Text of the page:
The state of play in South Africa's burgeoning solar PV industry - TechCentral

The state of play in South Africa’s burgeoning solar PV industry

The South African solar PV market continues to grow – rapidly – with positive market indicators coming out of various national government policy objectives. Installed PV capacity in 2020 totalled 1.3GW, broken down into 813MW of utility-scale systems and 500MW of distributed generation. Cumulative capacity reached 4.2GW, of which 2.4GW is provided by utility-scale solar.

It is estimated that 20% of this distributed generation capacity consists of residential systems, with the commercial and industrial segment contributing the bulk of rooftop capacity.

Government’s Integrated Resource Plan (IRP2019) outlined additional capacity of 6GW utility-scale solar PV and 6GW of distributed generation, the majority of which is expected to come from solar, to be installed by 2030.

The IRP electricity infrastructure development plan is based on least-cost electricity supply and demand balance, considering security of supply and the environment, and will result in a 400% (or more) increase of solar PV by 2030. This will increase the PV installed capacity from 3% of the current total electricity supply to 11% by the end of the decade.

The policy landscape continues to change as government and industry work to meet the increasing energy needs of the country while also striving to drive a post-Covid-19 economic recovery. The commitment of President Cyril Ramaphosa to amend schedule 2 of the Electricity Regulation Act and to raise the licensing exemption threshold for distributed generation facilities from 1MW to 100MW should cause a rapid increase in the development of larger-scale distributed generation projects.


This work on updating the regulations that will allow municipalities to develop and procure their own power generation projects shows that the government is working hard to create the right policy environment to let the industry fully realise the IRP2019 targets.

The South African Photovoltaic Industry Association’s growth reflects that of the industry itself. From just six members in 2010, we now represent 544 members across the solar PV value chain. Our members reflect the diversification of the sector, as we have moved from the initial focus on the utility-scale market through government procurement to an open, distributed market.

There are still challenges ahead for the solar PV market in South Africa. As a priority, the IRP should be reviewed and updated to better enable government policy planning.

The author, Maloba Tshehla, argues that skills development is critical to the development of South Africa’s solar PV industry

Progress has been hampered by a lack of consistency in the procurement of solar PV projects. However, it must be noted that over the last 12 months, government has responded with pace and urgency. For the industry to realise fully the opportunities of renewable energy and solar PV specifically, we need long-term commitments from the government to procure on a more consistent basis.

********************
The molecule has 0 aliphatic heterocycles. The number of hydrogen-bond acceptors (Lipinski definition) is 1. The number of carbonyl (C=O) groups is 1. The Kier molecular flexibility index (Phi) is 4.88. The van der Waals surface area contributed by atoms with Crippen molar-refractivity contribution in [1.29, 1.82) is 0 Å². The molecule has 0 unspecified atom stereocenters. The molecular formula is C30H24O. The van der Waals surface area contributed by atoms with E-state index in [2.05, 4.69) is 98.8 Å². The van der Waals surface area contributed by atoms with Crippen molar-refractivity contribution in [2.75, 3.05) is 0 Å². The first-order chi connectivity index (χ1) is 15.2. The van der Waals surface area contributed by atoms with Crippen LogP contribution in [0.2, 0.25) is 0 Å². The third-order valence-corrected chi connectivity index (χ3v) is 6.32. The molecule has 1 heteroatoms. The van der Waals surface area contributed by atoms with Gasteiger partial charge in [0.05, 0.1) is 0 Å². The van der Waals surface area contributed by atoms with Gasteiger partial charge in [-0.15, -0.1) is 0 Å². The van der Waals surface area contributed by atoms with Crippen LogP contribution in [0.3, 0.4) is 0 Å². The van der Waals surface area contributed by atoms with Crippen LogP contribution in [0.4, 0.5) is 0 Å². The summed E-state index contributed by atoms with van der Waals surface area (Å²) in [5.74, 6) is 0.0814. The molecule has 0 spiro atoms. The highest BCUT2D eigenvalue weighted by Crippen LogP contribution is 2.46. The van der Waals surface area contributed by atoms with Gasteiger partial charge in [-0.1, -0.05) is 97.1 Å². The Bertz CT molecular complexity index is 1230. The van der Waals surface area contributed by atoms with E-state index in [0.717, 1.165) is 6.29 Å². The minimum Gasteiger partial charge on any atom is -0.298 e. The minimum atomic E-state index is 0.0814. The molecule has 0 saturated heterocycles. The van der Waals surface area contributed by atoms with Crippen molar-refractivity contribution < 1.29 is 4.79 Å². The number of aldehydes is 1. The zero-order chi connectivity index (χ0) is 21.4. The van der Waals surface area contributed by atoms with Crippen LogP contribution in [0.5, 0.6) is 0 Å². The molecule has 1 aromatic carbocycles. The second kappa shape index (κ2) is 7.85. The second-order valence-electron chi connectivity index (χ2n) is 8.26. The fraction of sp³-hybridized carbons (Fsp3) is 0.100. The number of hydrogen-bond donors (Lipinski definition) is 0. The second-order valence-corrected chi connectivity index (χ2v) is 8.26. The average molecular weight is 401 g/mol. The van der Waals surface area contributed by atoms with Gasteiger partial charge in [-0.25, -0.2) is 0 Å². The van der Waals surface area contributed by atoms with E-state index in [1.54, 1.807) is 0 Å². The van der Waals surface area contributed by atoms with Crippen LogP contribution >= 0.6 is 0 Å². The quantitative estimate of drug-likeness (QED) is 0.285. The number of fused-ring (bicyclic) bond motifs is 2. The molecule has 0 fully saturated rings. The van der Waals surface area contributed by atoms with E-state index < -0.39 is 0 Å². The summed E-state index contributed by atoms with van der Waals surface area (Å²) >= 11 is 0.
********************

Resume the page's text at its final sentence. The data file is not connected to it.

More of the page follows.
If the industry is confident of a future procurement pipeline, they will then invest with confidence in local manufacturing, which could then develop and thrive, offering more local opportunities for employment and upskilling.

As a matter of urgency, we must address the capacity challenges at energy distributor level, implementing the right — and most appropriate — bureaucratic processes to allow policy to be implemented. We also need regulations and enforcements that ensure that the highest safety and quality standards are rolled out and maintained across all distributed generation projects.

As confidence in the market continues to grow, we have seen the introduction of more innovative solutions that allow renewables to compete with traditional energy sources. We also need more innovative funding models that allow for more participation from non-traditional investors.

The growing solar PV industry must not lose focus on the “just energy transition” that solar PV and renewables in general can deliver for South Africa. We need to ensure that as the sector grows, we include, uplift and upskill South Africans, not just through access to cheap, sustainable electricity but by focusing attention and resources on helping communities adapt and benefit from our transition to renewable energy.

The just transition must draw commitments from players across the sector as well from government and labour to elevate and empower through skills development. We have an opportunity to create an optimal workforce that delivers a best-in-class, sustainable energy infrastructure for South Africa.

  • Maloba Tshehla is spokesman for the South African Photovoltaic Industry Association (Sapvia)

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